Once everyone had eaten and relaxed a bit, I called everyone back to the table for a station meeting. “As you are all aware, we have a cyclone heading our way, it may not even reach us, but we must be prepared, now since this homestead is the strongest out of all the homesteads it is my recommendation that once all preparations have been completed at the other 7 stations, all staff return to this homestead for shelter.
There is to be no arguments regarding this, safety of staff is my main priority ahead of station property” I said and looked at each station staff member to make sure they understood that I was serious on this matter. “Good, now Mr Brenson, how did it go with contacting your school, just to let you know that your staff and students are welcome to shelter here at the homestead or you can leave the station and seek shelter elsewhere” I said turning to the head teacher.
“At the moment the headmaster says to stay put as he cannot arrange a plane to collect us for another two days, and by then we maybe in lockdown anyway” the head teacher said. I nodded my head in understanding.
As I was thinking what to do next I heard one of the other teachers ask the head teacher in a loud whisper, “is he really the managing director of this station? He looks a bit too young to be in charge”.
I heard the head teacher reply, “That young man is the son of Bryce Silverton, we are on a Silverton station property, just be thankful he is being very generous with his hospitality”. I turned to face away from them as I tried to hold back a laugh, Daniel who had also heard the conversation just smiled at me.
Later in the day Daniel took a call from the school at Perth, advising the head teacher at the station that a road coach was on its way from Kalgoorlie to collect them the following day, and would arrive at about 9am, after an overnight stop at Caiguna Roadhouse.
Daniel was notified that a maintenance team was also on its way to the station from Perth, to look at the plane to see what repairs were needed. Later in the day, Chris and Daniel made their way over to NToC to make sure everything was battened down at the college, all staff and students were away for the Christmas holidays so at the moment it is empty.
Barrett’s family and staff headed home to their stations to the south, as did the station managers for the northern stations. Both making sure everything was tied down, ready for the cyclone. Over the next three days there was a lot of activity everywhere.
The teachers and students had returned to Perth, taking the Prospector train once they had arrived in Kalgoorlie. All the stations had everything tied down, with all perishable food and extra food supplies being brought back to Pondana station, as Matilda continued to head in their direction.
The cyclone, now a category one, had gone between Meekatharra and Wiluna, over the top of Leinster, between Leonora and Laverton, and was heading directly for Pondana, as it is now just north of and between Zanthus and Rawlinna Railway sidings.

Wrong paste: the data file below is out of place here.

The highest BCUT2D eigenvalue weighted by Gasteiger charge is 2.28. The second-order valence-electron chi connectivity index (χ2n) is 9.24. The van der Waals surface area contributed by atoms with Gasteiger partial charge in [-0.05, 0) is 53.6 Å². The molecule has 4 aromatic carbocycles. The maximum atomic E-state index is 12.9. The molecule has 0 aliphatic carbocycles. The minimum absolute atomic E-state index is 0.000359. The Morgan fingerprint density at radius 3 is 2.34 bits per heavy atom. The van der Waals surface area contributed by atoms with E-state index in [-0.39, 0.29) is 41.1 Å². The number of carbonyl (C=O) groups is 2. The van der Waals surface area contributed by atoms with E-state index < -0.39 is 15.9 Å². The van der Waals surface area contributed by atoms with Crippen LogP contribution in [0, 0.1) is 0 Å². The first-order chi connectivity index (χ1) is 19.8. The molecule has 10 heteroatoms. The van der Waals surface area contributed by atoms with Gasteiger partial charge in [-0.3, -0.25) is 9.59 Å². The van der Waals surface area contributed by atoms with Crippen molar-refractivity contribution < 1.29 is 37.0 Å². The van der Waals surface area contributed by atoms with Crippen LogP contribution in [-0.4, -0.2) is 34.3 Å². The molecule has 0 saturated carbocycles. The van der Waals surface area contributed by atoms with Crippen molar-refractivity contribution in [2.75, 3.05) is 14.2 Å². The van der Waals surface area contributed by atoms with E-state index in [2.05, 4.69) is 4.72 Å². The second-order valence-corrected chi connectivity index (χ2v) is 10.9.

Already the winds had picked up a lot and we have had a lot of rain in just the last twelve hours, as everyone was sheltering in the homestead, which has all the windows boarded up and all doors are closed and locked. As it crossed over the Trans Australian Railway line, soon after midday. The adults kept the kids occupied, while I was watching the path of the cyclone via the internet. Thankfully, it managed to stay on. Showing me that it looked like it was tracking east of the homestead.
When the winds finally started to die down, as the cyclone became a low system, and the rain eventually stopped, I felt that it was safe to venture out of the homestead to check on the damage, I was surprised that hardly any trees had been damaged, only a few large branches had broken off, but there were a lot of small branches scattered everywhere, but that was all.
I soon had the staff scattered in all directions around Pondana and to the stations to the north to check on the damages Matilda left behind. The manager of Boonderoo station, radioing in the next morning, “Boonderoo Station to Pondana”?
“Kes here, go ahead Boonderoo”.“Kes, the majority of the buildings are demolished, along with a lot of fencing and trees. Many of the vehicles that had been stored in the sheds are damaged.”
“Don’t touch any structures, but take note of all the damage. Go ahead, collect any personal belongings that you can find and to return to Pondana. Please be careful.”“Will do. See you later Kes”, came a reply.
A short time later, “Barrett to Pondana”.“Kes here. How are things”?“Arubiddy and Moonera stations have been flattened by the cyclone, with not much left of the buildings or equipment. I’ve sent a team of staff to check out the last two stations, Madura and Mundrabilla, to see what condition they are in” Barrett informed me.“Thanks Barrett, keep me up dated, over”.
By mid-afternoon, I had received a phone call from Barrett to say they were all on their way back to Pondana, and that the damage to the last two stations was just minimal building damage, with a few roofs lost on some of the sheds and partial roof lost on the homestead. Daniel and Chris had returned from the college, where they reported no building damage, but a few trees and fences down.
That evening over dinner, I announced “I’m sending the station staff with families from the other stations over to Lochabar station, where the college accommodation would be ideal to house the six families, while all the single staff will remain at Pondana for now.
Also, that I had been in contact with two modular building firms in Kalgoorlie and one in Esperance, to build and send over 3 full size houses for Christine’s family, Nadia’s family, and Marcus’ family when they move to Pondana.
I have ordered another 6 houses for the station families who will be temporarily in the cottages until the houses arrive, and I have decided that Lochabar will be a great location for a station village.I have decided to put plans for NCoST on hold for now. The other directors have agreed with me on this, considering the damage that we have to clean up and the low numbers of enrolments.